Signs and Symptoms

  • Ehrlichiosis typically causes an acute febrile illness.
  • Signs and symptoms vary greatly from person to person.
  • Most people will have a mild or moderate illness, though severe illness and death are possible.
  • Signs and symptoms typically begin within 5–14 days after the bite of an infected tick. However, because tick bites are not painful, many people will not remember a tick bite.
  • Healthcare providers should consider ehrlichiosis or other tickborne infections in the differential diagnosis for patients with a non-specific febrile illness of unknown origin, particularly during spring and summer months when ticks are most active.

Early Illness

The following is a list of signs and symptoms commonly seen in the first few days of illness (days 1–5):

  • Fever, chills, rigors
  • Headache
  • Malaise
  • Myalgia
  • Gastrointestinal symptoms (nausea, vomiting, diarrhea, anorexia)
  • Confusion
  • Rash
    • Rash develops in up to 60% of children, but less than 30% of adults, and typically begins 5 days after symptom onset.
    • The rash usually spares the face, but in some cases may spread to the palms of hands and soles of feet.
    • The rash associated with E. chaffeensis infection may range from maculopapular to petechial in nature and is usually not pruritic (itchy).

Late Illness

If treatment is delayed and ehrlichiosis is allowed to continue, the disease may become severe. Severe illness may involve:

  • Meningitis, meningoencephalitis, and other central nervous system involvement (20% of patients)
  • Acute respiratory distress syndrome
  • Toxic shock-like or septic shock-like syndromes
  • Renal failure
  • Hepatic failure
  • Coagulopathies

Risk factors for severe disease

  • Delayed antibiotic treatment
  • Age: very young and very old
  • Immune-compromising conditions, e.g., advanced HIV, persons receiving chemotherapy or other immune-suppressing medications

Bloodwork

Healthcare providers should also look at routine blood tests, such as a complete blood cell count and a chemistry panel when making the diagnosis.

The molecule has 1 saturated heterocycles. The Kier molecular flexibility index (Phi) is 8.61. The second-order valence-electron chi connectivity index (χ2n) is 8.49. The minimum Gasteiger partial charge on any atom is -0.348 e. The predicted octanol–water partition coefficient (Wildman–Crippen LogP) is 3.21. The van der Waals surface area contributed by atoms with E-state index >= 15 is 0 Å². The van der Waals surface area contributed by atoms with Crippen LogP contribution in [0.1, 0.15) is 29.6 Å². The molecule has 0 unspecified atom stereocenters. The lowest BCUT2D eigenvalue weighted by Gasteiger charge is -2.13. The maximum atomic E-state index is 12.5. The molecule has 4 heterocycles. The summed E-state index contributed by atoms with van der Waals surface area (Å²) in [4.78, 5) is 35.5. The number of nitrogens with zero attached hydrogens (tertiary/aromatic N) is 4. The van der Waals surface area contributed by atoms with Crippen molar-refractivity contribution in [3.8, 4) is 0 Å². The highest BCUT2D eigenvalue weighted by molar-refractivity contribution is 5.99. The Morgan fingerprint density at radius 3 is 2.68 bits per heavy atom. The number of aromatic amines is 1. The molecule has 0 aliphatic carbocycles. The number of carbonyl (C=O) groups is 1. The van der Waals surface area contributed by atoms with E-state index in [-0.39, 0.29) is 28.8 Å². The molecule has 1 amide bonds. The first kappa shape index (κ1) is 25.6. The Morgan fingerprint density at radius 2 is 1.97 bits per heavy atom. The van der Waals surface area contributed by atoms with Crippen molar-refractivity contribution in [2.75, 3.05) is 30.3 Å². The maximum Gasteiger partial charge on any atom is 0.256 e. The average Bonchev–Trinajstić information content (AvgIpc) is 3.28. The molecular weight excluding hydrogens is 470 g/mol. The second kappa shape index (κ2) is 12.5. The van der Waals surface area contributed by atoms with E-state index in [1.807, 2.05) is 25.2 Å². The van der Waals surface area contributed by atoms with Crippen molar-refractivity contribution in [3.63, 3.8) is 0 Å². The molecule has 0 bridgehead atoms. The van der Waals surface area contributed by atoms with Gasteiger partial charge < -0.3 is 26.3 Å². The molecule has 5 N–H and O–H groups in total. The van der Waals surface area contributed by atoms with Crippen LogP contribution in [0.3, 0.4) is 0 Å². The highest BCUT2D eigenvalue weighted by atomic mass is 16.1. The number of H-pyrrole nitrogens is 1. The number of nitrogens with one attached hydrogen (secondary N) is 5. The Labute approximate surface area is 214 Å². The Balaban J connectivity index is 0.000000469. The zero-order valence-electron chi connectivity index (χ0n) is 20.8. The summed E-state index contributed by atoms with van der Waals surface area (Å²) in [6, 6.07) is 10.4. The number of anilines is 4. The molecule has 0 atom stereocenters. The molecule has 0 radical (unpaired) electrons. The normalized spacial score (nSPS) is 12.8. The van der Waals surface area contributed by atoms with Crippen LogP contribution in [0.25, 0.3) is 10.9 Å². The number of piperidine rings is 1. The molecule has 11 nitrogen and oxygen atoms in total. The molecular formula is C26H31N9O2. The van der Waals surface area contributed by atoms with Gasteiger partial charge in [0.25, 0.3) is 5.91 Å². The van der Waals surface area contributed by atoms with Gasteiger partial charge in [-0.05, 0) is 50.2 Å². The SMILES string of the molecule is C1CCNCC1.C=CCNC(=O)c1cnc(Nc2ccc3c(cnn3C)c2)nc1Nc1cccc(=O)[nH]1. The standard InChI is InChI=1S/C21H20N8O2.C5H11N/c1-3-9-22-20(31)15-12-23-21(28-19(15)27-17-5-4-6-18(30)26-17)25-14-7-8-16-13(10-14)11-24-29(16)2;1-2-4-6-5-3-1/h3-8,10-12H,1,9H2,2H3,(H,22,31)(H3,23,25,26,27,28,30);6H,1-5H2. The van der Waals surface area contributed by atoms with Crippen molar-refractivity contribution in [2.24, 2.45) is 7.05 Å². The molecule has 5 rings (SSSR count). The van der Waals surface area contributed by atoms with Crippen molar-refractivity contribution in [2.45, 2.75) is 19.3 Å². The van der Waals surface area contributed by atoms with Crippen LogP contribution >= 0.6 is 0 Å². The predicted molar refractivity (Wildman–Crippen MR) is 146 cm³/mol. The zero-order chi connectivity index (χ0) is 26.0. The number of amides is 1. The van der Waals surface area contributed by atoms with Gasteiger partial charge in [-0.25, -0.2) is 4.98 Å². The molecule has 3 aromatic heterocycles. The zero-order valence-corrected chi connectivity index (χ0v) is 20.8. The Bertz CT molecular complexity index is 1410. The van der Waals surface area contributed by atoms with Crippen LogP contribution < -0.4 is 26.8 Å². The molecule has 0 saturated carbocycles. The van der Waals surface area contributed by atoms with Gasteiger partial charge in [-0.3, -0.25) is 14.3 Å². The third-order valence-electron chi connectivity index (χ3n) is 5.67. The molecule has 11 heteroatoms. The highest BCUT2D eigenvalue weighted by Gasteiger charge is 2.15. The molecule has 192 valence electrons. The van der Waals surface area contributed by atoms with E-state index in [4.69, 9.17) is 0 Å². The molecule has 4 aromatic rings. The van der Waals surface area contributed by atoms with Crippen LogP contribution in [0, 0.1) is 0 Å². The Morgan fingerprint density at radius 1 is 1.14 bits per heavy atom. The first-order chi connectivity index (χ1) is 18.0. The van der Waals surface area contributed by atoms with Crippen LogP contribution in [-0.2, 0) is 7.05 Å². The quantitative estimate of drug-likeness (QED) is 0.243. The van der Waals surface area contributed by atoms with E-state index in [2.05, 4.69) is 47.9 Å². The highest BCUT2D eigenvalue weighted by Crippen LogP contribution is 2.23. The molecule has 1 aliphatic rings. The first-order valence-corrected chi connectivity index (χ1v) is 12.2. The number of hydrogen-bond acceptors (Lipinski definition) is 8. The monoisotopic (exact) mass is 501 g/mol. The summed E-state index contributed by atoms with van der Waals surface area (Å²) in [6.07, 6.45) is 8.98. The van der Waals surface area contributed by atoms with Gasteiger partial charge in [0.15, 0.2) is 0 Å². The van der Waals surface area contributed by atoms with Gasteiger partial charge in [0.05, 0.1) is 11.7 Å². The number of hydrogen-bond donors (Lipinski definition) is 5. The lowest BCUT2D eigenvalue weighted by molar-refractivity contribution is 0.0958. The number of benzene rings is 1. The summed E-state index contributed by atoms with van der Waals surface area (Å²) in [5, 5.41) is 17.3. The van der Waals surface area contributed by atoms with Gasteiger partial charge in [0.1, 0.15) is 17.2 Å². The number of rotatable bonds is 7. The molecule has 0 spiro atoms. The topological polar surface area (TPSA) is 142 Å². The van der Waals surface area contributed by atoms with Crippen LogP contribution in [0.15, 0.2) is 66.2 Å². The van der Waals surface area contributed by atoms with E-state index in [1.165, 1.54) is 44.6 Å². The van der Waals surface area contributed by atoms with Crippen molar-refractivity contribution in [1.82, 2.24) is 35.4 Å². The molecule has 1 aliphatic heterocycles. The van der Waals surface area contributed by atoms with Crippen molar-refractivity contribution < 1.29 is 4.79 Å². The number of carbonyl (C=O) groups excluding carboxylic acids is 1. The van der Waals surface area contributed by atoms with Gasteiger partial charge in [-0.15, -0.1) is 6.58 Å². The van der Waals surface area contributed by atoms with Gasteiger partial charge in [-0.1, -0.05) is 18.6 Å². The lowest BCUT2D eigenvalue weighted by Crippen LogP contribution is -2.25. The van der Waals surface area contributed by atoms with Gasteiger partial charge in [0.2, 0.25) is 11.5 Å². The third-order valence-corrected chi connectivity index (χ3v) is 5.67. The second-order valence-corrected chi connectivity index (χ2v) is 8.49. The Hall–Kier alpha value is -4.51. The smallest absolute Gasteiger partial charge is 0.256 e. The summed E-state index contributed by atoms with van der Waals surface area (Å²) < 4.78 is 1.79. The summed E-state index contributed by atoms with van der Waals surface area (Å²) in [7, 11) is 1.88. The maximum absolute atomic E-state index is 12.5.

• General laboratory findings can include absolute leukopenia, thrombocytopenia, and moderately elevated hepatic transaminases.
  • Abnormal laboratory findings can appear in the first week of illness; however, normal laboratory findings do not rule out possible infection.
  • Anemia is reported in about half of patients but generally occurs later in illness.

Clinical Course

Progression of disease varies greatly from person to person and may depend on patient age, co-morbid conditions, immune status, and time of treatment. Patients who are treated early may recover quickly with outpatient treatment with oral antibiotics, while those who experience a more severe course might require intravenous antibiotics, prolonged hospitalization, or intensive care.

Clinical features of E. ewingii and E. muris eauclairensis ehrlichiosis

Symptoms of E. ewingii and E. muris eauclairensis infections are similar to those of E. chaffeensis, although typically less severe. Gastrointestinal symptoms are less common in patients with E. ewingii ehrlichiosis and rash is infrequently described in cases of E. muris eauclairensis. To date, neither E. ewingii nor E. muris eauclairensis infections have been associated with fatalities.

For more in-depth information about signs and symptoms of ehrlichiosis, see: Diagnosis and Management of Tickborne Rickettsial Diseases: Rocky Mountain Spotted Fever and Other Spotted Fever Group Rickettsioses, Ehrlichioses, and Anaplasmosis — United States: A Practical Guide for Health Care and Public Health Professionals (2016) Cdc-pdf[PDF – 48 pages]